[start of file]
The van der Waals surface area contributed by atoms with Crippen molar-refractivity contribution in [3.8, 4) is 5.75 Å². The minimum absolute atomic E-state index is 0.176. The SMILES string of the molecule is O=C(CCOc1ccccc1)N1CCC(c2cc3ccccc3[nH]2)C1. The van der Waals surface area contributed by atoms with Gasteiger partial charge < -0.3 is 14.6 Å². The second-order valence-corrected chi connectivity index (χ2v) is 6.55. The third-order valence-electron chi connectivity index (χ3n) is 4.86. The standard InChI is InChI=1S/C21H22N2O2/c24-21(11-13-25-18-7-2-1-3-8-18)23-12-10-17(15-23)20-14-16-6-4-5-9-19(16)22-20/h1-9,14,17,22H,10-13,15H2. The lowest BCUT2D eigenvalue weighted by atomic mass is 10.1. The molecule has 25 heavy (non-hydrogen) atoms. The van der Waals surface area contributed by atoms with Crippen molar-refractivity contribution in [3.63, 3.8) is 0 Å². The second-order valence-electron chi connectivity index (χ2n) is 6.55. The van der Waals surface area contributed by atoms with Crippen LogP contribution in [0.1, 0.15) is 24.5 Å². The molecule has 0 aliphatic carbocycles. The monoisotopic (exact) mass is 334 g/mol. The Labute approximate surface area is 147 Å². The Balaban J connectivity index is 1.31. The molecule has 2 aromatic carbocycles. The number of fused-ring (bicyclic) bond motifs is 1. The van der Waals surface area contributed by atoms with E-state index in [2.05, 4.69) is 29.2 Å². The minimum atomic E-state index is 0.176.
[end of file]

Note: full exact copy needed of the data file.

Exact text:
The van der Waals surface area contributed by atoms with Crippen molar-refractivity contribution in [3.8, 4) is 5.75 Å². The minimum absolute atomic E-state index is 0.176. The SMILES string of the molecule is O=C(CCOc1ccccc1)N1CCC(c2cc3ccccc3[nH]2)C1. The van der Waals surface area contributed by atoms with Gasteiger partial charge < -0.3 is 14.6 Å². The second-order valence-corrected chi connectivity index (χ2v) is 6.55. The third-order valence-electron chi connectivity index (χ3n) is 4.86. The standard InChI is InChI=1S/C21H22N2O2/c24-21(11-13-25-18-7-2-1-3-8-18)23-12-10-17(15-23)20-14-16-6-4-5-9-19(16)22-20/h1-9,14,17,22H,10-13,15H2. The lowest BCUT2D eigenvalue weighted by atomic mass is 10.1. The molecule has 25 heavy (non-hydrogen) atoms. The van der Waals surface area contributed by atoms with Crippen molar-refractivity contribution in [3.63, 3.8) is 0 Å². The second-order valence-electron chi connectivity index (χ2n) is 6.55. The van der Waals surface area contributed by atoms with Crippen LogP contribution in [0.1, 0.15) is 24.5 Å². The molecule has 0 aliphatic carbocycles. The monoisotopic (exact) mass is 334 g/mol. The Labute approximate surface area is 147 Å². The Balaban J connectivity index is 1.31. The molecule has 2 aromatic carbocycles. The number of fused-ring (bicyclic) bond motifs is 1. The van der Waals surface area contributed by atoms with E-state index in [2.05, 4.69) is 29.2 Å². The minimum atomic E-state index is 0.176.